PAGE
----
The Appellate Tax Board in its decision recognized that "There may be circumstances where payment in the form of dividends on preferred stock constitutes payment of interest on an obligation and as such is deductible from gross income to determine net taxable income," citing United States Fidelity & Guaranty Co. v. Commissioner of Internal Revenue, 40 B. T. A. 1010, but concluded upon the evidence that the bank had not sustained the burden of proving that the payments of the dividends in question came within this principle. The board also held that the dividends were included in the words "other than dividends" in the Massachusetts statute so as not to be a permissible deduction in computing the net income of a national banking association.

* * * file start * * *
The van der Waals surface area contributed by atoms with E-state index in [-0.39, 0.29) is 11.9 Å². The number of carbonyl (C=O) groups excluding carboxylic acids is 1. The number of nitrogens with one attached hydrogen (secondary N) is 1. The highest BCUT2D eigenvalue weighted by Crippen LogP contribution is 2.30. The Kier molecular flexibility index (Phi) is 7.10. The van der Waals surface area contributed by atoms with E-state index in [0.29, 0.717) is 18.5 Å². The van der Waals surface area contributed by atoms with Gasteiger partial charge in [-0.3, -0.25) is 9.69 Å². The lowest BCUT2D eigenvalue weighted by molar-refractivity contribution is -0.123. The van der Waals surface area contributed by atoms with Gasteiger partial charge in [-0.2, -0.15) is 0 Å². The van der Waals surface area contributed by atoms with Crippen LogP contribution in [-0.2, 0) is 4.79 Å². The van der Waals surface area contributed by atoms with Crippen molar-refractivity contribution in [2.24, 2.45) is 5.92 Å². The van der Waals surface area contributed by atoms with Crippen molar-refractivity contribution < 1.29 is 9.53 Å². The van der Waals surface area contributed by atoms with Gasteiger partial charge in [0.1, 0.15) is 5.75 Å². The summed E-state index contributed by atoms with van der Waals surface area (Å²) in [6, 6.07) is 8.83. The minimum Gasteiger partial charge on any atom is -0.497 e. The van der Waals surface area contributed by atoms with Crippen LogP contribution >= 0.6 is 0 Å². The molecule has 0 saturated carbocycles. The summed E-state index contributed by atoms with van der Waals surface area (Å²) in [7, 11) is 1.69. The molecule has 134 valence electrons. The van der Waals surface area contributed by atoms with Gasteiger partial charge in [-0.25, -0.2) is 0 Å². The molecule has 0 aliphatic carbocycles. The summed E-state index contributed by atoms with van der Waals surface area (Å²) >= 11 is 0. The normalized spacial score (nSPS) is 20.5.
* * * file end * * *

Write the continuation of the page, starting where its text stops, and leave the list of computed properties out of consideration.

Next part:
We are of opinion that the decision of the board overlooks the intended purpose of G. L. (Ter. Ed.) c. 63, Section 1, as amended by St. 1933, c. 327, Section 1, as shown by its historical background. Considerable havoc in our tax laws was wrought by the decision in Macallen Co. v. Massachusetts, 279 U.S. 620, which reversed Macallen Co. v. Commonwealth, 264 Mass. 396 . Central Trust Co. v. Howard, 275 Mass. 153 , 155-156. Thereafter was passed an amendment to G. L. c. 63, Section 1, which substituted as a new definition of "net income": "The net income for the taxable year as required to be returned by the bank to the federal government under the federal revenue act applicable for the period, adding thereto any net losses, as defined in said federal revenue act, that have been deducted and all interest and dividends not so required to be returned as net income which would be taxable if received by an individual inhabitant of the commonwealth; provided that net income as defined in this section shall not include interest from bonds, notes or certificates of indebtedness of the United States or of any federal instrumentality, if such interest is by the constitution of the United States or by act of congress